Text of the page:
Formerly known as Burma, Myanmar is the second largest country in Southeast Asia. Colonized by Britain in the 19th century, the country achieved its independence in 1948 and has been involved in internal sectarian conflict ever since. The country's modern history has been a mixture of military rule and human rights abuses. Recent events, suggesting an emergence of democracy, have been marred by reports of the Buddhist majority government targeting the Rohingya, a Muslim minority population. Join Active Minds as we explore the country's history and importance in the world today.
Key Lecture Points
- The Began Dynasty (1044-1297) is considered the Golden Age of Burmese history. The Bagan kings introduced Buddhism to the region and built thousands of pagodas and monasteries along the Irrawaddy River. The Konbaung Dynasty (1752-1885) was the final royal Burman dynasty. It was a time of constant warfare against ethnic minorities as well as invasions from China and wars with Great Britain.
- In 1886 Burma was colonized by Britain and annexed as a province of British India. It became a separate crown colony in 1937. Burma gained independence in 1948 and since independence to the present, Burma/Myanmar has been beset by ethnic strife and civil war.
- Burma/Myanmar was ruled by the military from 1962 to 2011. Under the military regime the country was isolated, diplomatically and economically, because of its harsh treatment of its ethnic minorities and its crushing of its political opposition. In 1988 the US, European Union, and others imposed economic sanctions on the government because of its human rights violations.
- The military government changed the name of this country from Burma to Myanmar in 1989. Some Burmese pro-democracy activists continue to use the name Burma as a sign of protest saying the military had no authority to change the country’s name. The governments of the US, UK and Canada have likewise continued to use the colonial name Burma.
- Burma/Myanmar is geographically positioned between China and India. As economic competition increases between these two growing powers, Burma/Myanmar takes on strategic interest. Also Burma/Myanmar is located along the Malacca Straits, a vital link between the Middle East and East Asia. Current Chinese port and pipeline projects will provide an alternative route for shipping Burmese oil and gas directly to southwestern China.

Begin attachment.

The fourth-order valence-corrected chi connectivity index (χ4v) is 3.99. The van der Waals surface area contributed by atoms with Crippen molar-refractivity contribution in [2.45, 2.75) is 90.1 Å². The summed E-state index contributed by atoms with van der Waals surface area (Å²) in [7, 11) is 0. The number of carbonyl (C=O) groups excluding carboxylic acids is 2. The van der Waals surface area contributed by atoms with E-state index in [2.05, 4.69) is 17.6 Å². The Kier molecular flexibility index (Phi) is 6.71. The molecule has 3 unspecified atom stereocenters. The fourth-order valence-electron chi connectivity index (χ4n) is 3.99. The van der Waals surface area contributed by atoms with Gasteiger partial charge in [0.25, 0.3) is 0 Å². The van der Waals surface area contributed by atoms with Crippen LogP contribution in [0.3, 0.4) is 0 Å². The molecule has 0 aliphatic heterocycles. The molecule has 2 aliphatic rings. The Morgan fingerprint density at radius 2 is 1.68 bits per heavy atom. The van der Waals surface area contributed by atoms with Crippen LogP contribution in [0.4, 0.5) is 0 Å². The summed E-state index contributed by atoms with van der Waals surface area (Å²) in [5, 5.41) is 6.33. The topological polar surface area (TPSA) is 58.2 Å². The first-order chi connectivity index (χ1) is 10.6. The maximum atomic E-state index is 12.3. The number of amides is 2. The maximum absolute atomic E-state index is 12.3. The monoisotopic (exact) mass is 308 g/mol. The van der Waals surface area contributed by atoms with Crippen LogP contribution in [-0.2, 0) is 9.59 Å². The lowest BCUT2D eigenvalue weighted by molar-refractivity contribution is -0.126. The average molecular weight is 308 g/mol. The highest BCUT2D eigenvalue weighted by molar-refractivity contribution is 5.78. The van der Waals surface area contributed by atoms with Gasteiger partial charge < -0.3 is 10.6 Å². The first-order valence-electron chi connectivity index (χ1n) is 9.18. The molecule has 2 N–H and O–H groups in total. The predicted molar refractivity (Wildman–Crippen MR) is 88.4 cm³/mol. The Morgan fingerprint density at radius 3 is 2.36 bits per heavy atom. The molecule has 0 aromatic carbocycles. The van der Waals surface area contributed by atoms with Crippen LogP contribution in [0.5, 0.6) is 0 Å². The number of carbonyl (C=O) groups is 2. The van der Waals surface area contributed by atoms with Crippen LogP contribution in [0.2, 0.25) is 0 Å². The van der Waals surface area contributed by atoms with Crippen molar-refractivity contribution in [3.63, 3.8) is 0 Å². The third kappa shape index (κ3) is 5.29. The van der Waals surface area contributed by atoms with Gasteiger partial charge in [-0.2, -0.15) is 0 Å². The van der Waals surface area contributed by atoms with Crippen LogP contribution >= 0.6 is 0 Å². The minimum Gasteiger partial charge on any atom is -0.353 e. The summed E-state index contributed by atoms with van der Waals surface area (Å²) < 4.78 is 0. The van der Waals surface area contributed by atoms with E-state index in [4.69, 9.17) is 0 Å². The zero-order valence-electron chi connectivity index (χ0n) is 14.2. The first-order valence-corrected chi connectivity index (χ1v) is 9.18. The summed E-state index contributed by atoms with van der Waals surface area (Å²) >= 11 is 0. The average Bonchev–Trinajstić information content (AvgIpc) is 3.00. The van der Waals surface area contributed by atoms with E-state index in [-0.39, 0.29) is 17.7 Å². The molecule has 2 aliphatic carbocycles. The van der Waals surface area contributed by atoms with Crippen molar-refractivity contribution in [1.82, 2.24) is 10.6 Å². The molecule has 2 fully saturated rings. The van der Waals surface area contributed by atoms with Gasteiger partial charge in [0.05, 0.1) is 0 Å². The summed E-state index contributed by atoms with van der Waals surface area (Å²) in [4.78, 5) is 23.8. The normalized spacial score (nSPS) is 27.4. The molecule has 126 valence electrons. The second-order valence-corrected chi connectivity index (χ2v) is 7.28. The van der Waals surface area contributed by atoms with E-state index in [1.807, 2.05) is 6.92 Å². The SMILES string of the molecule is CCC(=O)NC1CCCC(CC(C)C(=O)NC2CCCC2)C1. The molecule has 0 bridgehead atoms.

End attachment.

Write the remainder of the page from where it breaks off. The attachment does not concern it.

- The first general election in 20 years was held in November 2010. A new, nominally civilian government was seated in 2011, led by President Thein Sein, a retired General. Parliamentary elections were held in April 2012. The pro-democracy National League for Democracy, led by the iconic Aung San Suu Kyi (pronounced Ong San Soo Chee), won 43 of the 45 seats up for election. The elections provided evidence of the commitment to reform by the new government. In May, 2012, the US lifted all economic sanctions against Burma/Myanmar, crediting the reforms since 2011, and following the lead of the European Union and others that had already lifted their sanctions a month earlier.
- In 2015 in a free and fair election, the NLD, led by Aung San Suu Kyi, won parliamentary elections in a landslide. Suu Kyi was barred from serving as president because her two children are foreign nationals. Instead, she leads the government in her role as State Counselor.
- Hopes were high for the Suu Kyi government when it came to power in 2016 but have since dimmed. The ongoing civil war with ethnic minorities, the brutal repression of the Rohingya minority plus the military’s continued grip on power raise questions that the country will continue its democratic evolution. Aung San Suu Kyi’s silence on the plight of the Rohingya has tarnished her international reputation as a defender of human rights.
- What are the geo-political and economic factors that have made Burma/Myanmar and China long-term allies?
- Describe Aung San Suu Kyi’s role in the pro-democracy movement. How did she come to this role? How has her role changed now that she is in the government?
- What are the obstacles Burma/Myanmar needs to address before it can reach its economic potential?
- What factors created the current Rohingya refugee crisis?
- Do you think Burma/Myanmar will continue on a path to democracy? Why or why not?
- Do you think the Rohingya refugees will return to Myanmar/Burma? Why? Why not?
- Have you ever been to Burma/Myanmar? What were your impressions? How does it compare to other Southeast Asian countries?
More to Explore
Books For Further Reading
- Popham, Peter. The Lady and the Peacock: The Life of Aung San Suu Kyi. Experiment, 2012. 464 pages. Biography of Aung San Suu Kyi.
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- Farzana, Kazi Fahmida. Memories of Burmese Rohingya Refugees: Contested Identity and Belonging. Palgrave MacMillan, 2017. 262 pages. This book explores the Rohingya identity within the context of the Myanmar state building process. It discusses the marginalization, statelessness, forced migration, exile life and resistance of this ethnic minority.
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- Larkin, Emma. No Bad News for the King: the True Story of Cyclone Nargis and Its Aftermath in Burma (paperback). Penguin (Non-Classics), 2011. 288 pages. This book tells the tragic story of what happened after Cyclone Nargis hit Yangon and the Iraawaady Delta.
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